Her aggressive lack of participation was clearly a cause for kudos by the agency she works for. Make money by doing and spending nothing? Congrats! That’s the crystal message we got from the executive at the major New York real estate company who responded to our complaint letter.

Do nothing and get paidIn our letter we asked that this agency refund the fee. We heard that it’s not a practice for one agency to pay another in such an instance so we offered the option to return the money to us. Their answer: “No.”

The agent lived in her client’s condo apartment and was leaving. We wanted to sublet it and to do so we needed approval of the apartment owner and the building’s board of directors. Following is an abbreviated list of her elementary mistakes that jeopardized our move-in date and caused us inordinate stress.

Our agent remained calm and courteous even when snapped at. We knew something was up when Ms. Gawley questioned the spelling of the apartment owner’s name on the lease. It was an unusual interpretation of a French name. [My father was French so I noticed it.] “It’s correct,” barked Ms. ___ during a conference call we were in on. In fact, it was incorrect, so our certified deposit checks were inaccurate as well. This kind of sloppiness followed and tripped us up throughout the process.

The  apartment’s owner–Ms. ____’s client–wanted to meet us across the street from her office/apartment. She wasn’t free so Ms. Gawley squeezed in the appointment to her schedule. Ms. ___ had not given her client a copy of the lease we signed nor had she warned Ms. Gawley to bring one so when he asked for one, Ms. Gawley appeared unprepared—something she never is.

Because of delays caused by Ms. ___’s carelessness on February 1 we did not know whether we would have access to the apartment or if we had been approved by the building’s board of directors and therefore, whether the movers would be allowed in the building on Monday February 2.

Our board package was not submitted promptly because Ms. ___ hadn’t counseled her client to sign either the standard lead paint or child guard disclosure forms, discovered at the final hour. In the response, the real estate executive did not refer to this glitch.

She brought up another one. She wrote: “Unfortunately, we sleeping at desk 2encountered a big snag at this point which caused us a delay. Upon review, the managing agent discovered that the owner of the apartment was not carrying the proper insurance. This is highly unusual, because it’s imperative for all owners to have valid insurance at all times, so of course it was completely unknown to Ms. ____. This is the purview of the managing agent, not the listing agent, and it would not be in Ms. ___’ typical scope to verify the insurance.” I underlined the words “typical scope” because I thought they were clever. What is her scope? How seasoned an agent was she?  Since she lived in the same place for a period of time, was she there legally?

We wanted to know where we would be living in the city [our weekend home requires a five hour commute round trip] but that was only the half of it. Should we cancel the movers [who had already stored our belongings for a week] and Verizon/Fios, which we ordered for move-in day so we might be connected to the world? What about business appointments  later that week–would we be free to make them or would we be waiting for the movers?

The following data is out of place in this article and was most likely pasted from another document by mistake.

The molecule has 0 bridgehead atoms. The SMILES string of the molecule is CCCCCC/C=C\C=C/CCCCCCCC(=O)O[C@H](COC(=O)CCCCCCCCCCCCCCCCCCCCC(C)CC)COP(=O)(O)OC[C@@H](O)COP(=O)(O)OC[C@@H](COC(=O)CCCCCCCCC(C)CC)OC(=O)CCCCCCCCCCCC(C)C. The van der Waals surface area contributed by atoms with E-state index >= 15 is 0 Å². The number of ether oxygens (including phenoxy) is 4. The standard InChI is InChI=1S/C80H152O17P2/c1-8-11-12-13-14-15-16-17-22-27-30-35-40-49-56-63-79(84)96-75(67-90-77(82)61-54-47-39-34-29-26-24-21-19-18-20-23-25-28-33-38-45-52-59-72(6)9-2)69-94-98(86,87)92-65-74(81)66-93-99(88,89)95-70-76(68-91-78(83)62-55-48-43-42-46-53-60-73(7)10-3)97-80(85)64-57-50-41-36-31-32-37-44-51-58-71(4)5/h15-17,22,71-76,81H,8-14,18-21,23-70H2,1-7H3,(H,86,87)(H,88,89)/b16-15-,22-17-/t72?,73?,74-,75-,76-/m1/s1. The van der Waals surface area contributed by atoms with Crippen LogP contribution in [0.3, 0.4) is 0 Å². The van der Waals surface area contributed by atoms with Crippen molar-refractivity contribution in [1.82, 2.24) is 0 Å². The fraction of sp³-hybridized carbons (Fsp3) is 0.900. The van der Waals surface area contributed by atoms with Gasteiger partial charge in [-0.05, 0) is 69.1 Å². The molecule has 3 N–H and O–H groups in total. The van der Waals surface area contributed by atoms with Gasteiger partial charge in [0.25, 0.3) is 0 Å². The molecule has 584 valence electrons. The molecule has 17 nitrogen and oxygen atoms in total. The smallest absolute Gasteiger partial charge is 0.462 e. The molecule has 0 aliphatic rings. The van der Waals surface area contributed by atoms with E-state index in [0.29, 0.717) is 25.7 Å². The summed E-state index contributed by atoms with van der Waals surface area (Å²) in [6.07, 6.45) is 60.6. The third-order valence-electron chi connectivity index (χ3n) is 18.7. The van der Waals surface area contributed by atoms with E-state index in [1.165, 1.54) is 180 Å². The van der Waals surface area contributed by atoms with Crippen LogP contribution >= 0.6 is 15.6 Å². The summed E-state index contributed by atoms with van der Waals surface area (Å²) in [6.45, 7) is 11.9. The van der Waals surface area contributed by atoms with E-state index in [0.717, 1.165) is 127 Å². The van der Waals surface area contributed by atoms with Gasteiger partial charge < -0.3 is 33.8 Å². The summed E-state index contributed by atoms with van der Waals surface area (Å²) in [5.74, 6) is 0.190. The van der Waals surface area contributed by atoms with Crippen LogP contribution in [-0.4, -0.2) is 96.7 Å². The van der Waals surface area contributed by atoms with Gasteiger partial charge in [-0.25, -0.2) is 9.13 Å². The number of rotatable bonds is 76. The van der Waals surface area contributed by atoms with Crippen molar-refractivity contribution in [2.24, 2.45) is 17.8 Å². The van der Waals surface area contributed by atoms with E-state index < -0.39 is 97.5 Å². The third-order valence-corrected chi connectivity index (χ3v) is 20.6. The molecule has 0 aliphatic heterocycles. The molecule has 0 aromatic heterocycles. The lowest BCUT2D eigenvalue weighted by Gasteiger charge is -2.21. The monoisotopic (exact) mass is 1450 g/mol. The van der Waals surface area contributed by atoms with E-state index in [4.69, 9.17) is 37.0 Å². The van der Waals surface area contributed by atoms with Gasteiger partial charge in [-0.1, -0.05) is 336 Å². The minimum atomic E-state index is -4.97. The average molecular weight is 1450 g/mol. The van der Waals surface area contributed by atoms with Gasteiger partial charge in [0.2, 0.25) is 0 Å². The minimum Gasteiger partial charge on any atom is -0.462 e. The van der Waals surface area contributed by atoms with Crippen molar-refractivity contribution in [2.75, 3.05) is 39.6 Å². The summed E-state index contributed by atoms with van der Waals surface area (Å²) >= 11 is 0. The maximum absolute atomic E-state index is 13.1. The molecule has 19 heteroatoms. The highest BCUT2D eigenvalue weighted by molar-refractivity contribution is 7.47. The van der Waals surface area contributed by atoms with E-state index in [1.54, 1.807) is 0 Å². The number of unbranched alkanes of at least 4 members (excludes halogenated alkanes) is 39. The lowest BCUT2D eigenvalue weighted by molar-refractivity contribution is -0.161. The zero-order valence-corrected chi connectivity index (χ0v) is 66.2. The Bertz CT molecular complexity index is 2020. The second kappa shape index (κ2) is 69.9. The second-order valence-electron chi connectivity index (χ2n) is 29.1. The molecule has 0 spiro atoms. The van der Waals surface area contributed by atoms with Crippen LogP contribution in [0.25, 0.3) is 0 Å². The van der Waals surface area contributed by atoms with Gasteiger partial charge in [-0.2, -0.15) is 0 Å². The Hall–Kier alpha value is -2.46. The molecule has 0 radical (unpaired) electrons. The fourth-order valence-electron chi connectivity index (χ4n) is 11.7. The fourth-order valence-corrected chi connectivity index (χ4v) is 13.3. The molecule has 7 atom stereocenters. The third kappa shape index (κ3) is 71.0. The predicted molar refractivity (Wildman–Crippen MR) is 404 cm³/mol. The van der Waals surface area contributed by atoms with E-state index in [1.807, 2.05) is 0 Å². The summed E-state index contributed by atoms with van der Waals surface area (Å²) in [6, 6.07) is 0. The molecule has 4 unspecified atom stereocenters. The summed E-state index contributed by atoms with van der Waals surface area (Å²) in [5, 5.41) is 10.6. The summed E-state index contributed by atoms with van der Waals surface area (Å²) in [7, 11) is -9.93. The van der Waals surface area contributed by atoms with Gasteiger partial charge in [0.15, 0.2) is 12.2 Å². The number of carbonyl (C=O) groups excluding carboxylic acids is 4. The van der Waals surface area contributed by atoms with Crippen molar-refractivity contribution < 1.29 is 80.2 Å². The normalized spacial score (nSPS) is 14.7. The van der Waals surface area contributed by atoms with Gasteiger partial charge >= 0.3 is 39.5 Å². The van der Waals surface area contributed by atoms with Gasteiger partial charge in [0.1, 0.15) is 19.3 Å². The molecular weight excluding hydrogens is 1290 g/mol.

In the agency’s response, the executive wrote: “On the 30th, Ms. ____ received verbal confirmation from the Board President that the waiver had been signed, which she immediately relayed to your agent.  Did your agent not relay that information to you?”

Given Ms. ____’s slipshod track record, and the fact that the building’s managing agent couldn’t verify the information, Ms. Gawley wasn’t about to suggest that our movers park outside the building first thing Monday February 2 until she knew for sure they would be allowed in. She asked that we delay the movers to Monday afternoon. They lost a morning of work and had to leave [house rules] before they were done. When the Fios technician came he didn’t have our computer, phones and TV to connect them causing costly repercussions for us.

411 sink Feb 1“Broom clean,” was not the way Ms. ___ left the apartment. Illustrative of her modus operandi see the photos at right and below left of just some of the things we found. They don’t capture the dirty towel on the bathroom floor and filled coffee cups and water bottles. In her letter the executive wrote, “she apologizes that her movers left a few items behind.” 

Ms. ____ had told us she was moving a few blocks away as well as to Connecticut but obviously didn’t relay the former info to her employer who claimed that from Connecticut she couldn’t have conveniently checked how the movers left the apartment. Funny: We’d just moved out of a city apartment followed by a two hour drive upstate in a blizzard and left not a spec of dust behind much less garbage bags worth of stuff.

411 stuff left behindThat Ms. ___was snarky and never apologized to us for her [in]actions was as grievous to me as the time she stole from Ms. Gawley and the stress she caused us. I also had a bad reaction to the patronizing tone of the executive’s letter, i.e. “Moving is always stressful.”  Between us my husband and I have moved some 50 times, sometimes across oceans, into property we’ve rented or owned, yet neither of us has experienced a move as bad as this.

I am tempted to write “The Haggler” in The New York Times’ Sunday Business Section but I want the episode behind me. If you need a great agent to buy or sell property I’ll put you in touch with Linda Gawley. Bad agents work all over, not just in NYC—I’ve hired and heard about lousy ones. Haven’t you?

Does someone in a service business–like real estate agent, PR or advertising exec–owe counseling to their clients or has it become yet another area where the client is expected to know everything and to get zero guidance and direction from the specialist?